Scientists may have just uncovered a new secret to extending the human lifespan: making sure there’s the right amount of iron in our blood.
University of Edinburgh scientists looked at data about 1.75 million people’s lifespans, including 60,000 who lived to reach an unusually old age, and found a clear link between blood iron levels and a longer life, according to research published Thursday in the journal Nature Communications. Specifically, the team found that multiple genes that seem to regulate blood iron levels were often found in long-lived people, and now speculate that they could develop lifespan-extending pharmaceuticals to do the same thing.
The team also thinks their research fills in a knowledge gap that explains the link between lifespan, diet, and disease.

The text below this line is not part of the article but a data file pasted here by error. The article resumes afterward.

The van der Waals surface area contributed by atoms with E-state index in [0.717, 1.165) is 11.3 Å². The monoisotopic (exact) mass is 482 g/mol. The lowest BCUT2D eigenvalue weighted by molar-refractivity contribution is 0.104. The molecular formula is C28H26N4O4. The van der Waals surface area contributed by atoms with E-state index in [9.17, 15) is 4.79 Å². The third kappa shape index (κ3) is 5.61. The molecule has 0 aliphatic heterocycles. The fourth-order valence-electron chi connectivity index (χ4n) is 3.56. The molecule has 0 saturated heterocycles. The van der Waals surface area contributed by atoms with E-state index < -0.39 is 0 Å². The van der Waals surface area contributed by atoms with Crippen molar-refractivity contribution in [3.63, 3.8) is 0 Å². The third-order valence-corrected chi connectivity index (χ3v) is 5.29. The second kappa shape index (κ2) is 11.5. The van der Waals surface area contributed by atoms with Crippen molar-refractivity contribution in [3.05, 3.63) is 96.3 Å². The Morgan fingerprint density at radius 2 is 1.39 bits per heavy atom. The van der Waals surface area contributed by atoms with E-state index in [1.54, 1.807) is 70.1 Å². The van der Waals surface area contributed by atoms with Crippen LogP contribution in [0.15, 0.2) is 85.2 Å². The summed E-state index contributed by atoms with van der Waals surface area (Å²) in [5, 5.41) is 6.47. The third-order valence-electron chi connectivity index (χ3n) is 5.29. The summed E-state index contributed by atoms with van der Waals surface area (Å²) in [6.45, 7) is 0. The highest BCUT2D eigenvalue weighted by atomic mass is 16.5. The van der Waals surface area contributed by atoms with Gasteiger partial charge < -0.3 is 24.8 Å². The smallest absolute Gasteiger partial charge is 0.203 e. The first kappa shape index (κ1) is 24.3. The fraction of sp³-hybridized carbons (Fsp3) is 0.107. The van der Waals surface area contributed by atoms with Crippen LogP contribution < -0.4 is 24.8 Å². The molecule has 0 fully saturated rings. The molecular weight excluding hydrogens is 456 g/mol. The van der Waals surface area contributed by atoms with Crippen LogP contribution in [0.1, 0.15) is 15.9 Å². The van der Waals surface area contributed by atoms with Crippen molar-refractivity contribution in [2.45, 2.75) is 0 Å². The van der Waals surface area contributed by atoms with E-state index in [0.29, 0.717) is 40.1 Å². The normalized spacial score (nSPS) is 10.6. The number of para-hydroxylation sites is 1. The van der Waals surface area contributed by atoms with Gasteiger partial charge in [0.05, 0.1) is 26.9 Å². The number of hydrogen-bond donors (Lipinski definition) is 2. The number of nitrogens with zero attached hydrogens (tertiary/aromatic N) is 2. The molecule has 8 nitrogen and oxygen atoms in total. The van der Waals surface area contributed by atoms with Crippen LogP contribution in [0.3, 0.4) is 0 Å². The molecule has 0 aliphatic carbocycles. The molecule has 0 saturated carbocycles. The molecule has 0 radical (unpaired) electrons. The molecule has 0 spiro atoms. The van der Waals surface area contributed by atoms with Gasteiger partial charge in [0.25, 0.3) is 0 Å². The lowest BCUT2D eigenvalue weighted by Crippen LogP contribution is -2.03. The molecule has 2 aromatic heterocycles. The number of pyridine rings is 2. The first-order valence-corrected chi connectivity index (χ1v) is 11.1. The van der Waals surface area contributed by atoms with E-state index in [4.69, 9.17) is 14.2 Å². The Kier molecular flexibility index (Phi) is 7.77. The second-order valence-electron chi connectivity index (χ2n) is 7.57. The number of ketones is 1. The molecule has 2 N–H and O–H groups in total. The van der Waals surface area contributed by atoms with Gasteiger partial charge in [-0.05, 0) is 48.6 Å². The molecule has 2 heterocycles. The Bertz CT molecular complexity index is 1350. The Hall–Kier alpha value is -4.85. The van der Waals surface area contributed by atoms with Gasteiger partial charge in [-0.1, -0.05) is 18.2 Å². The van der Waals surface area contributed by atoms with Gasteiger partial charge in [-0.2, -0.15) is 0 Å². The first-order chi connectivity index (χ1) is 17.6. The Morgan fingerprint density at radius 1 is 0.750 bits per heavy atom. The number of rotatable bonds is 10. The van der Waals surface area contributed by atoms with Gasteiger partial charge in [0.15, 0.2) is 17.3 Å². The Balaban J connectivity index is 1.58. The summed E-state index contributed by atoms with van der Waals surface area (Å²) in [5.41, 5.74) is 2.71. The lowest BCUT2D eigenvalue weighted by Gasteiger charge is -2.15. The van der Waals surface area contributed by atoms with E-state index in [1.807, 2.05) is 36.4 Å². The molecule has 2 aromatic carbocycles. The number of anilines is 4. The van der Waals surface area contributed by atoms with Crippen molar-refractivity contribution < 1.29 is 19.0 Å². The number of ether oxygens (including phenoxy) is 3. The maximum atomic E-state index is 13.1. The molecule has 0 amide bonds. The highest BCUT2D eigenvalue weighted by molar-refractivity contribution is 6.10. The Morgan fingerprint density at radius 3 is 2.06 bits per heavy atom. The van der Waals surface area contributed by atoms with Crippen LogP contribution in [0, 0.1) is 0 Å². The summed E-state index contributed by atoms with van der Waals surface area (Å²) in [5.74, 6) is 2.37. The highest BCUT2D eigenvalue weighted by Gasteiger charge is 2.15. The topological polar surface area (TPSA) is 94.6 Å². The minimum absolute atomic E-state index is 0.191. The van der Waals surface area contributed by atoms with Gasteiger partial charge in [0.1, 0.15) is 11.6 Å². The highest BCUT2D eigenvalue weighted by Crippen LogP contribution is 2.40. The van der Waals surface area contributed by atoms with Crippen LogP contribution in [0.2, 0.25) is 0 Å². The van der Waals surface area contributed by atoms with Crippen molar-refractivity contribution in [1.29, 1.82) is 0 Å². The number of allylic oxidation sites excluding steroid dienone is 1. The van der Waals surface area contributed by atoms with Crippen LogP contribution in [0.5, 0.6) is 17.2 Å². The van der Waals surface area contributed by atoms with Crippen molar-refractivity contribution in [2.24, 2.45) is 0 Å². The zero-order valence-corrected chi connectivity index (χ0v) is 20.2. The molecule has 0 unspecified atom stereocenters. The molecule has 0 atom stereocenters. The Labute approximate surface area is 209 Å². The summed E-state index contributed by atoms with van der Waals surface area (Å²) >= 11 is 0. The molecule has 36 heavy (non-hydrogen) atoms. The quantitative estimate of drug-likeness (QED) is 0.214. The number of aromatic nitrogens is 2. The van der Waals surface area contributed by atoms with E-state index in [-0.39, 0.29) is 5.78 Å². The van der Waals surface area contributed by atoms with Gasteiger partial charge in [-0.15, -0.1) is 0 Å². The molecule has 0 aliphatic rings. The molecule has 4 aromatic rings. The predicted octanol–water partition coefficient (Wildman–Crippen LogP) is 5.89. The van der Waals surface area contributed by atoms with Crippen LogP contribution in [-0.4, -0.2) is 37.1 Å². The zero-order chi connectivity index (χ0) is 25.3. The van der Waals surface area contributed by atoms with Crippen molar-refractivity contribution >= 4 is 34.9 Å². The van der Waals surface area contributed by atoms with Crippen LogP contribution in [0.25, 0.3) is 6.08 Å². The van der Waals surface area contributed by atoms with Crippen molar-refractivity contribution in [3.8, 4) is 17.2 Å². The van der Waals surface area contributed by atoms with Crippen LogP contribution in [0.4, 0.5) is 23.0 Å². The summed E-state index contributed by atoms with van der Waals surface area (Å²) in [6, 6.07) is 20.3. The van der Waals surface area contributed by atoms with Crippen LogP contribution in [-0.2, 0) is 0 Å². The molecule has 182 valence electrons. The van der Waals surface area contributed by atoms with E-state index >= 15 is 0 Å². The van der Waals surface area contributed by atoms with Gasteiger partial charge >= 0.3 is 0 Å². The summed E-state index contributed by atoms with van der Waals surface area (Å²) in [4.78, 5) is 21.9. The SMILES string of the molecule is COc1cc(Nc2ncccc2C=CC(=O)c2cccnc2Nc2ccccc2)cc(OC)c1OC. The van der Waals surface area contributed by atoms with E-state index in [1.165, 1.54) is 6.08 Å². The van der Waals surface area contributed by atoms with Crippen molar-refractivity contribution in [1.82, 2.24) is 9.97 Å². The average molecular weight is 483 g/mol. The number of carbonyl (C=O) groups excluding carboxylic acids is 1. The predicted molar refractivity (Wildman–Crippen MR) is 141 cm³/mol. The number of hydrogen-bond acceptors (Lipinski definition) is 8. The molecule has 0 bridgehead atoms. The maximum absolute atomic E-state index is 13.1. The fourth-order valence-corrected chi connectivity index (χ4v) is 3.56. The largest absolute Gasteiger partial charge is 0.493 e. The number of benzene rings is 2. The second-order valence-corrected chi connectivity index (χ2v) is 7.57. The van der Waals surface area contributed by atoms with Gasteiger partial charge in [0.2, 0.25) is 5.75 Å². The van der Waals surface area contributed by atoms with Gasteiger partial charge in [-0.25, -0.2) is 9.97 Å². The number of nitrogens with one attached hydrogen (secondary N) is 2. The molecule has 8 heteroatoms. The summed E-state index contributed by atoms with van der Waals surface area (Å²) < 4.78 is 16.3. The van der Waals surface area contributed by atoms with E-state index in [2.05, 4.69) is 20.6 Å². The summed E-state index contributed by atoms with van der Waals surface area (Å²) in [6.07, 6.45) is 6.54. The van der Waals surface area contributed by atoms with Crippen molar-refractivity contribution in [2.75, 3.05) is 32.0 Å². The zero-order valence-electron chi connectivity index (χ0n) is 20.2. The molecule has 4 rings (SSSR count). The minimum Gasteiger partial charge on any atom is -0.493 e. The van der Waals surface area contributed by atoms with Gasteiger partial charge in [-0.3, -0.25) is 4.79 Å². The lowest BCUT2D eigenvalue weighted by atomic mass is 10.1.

“We are very excited by these findings as they strongly suggest that high levels of iron in the blood reduces our healthy years of life, and keeping these levels in check could prevent age-related damage,” Edinburgh researcher Paul Timmers said in a press release. “We speculate that our findings on iron metabolism might also start to explain why very high levels of iron-rich red meat in the diet has been linked to age-related conditions such as heart disease.”
Timmers warned, though, that the implications for diet and any potential treatments are speculative for now, and far beyond the scope of this new study.
Even so, the study lays an important groundwork for future attempts to tease out what it is that makes some people live longer — and to find out how everyone else can get a slice of the iron-rich pie.
READ MORE: Blood iron levels could be key to slowing ageing, gene study shows [University of Edinburgh]
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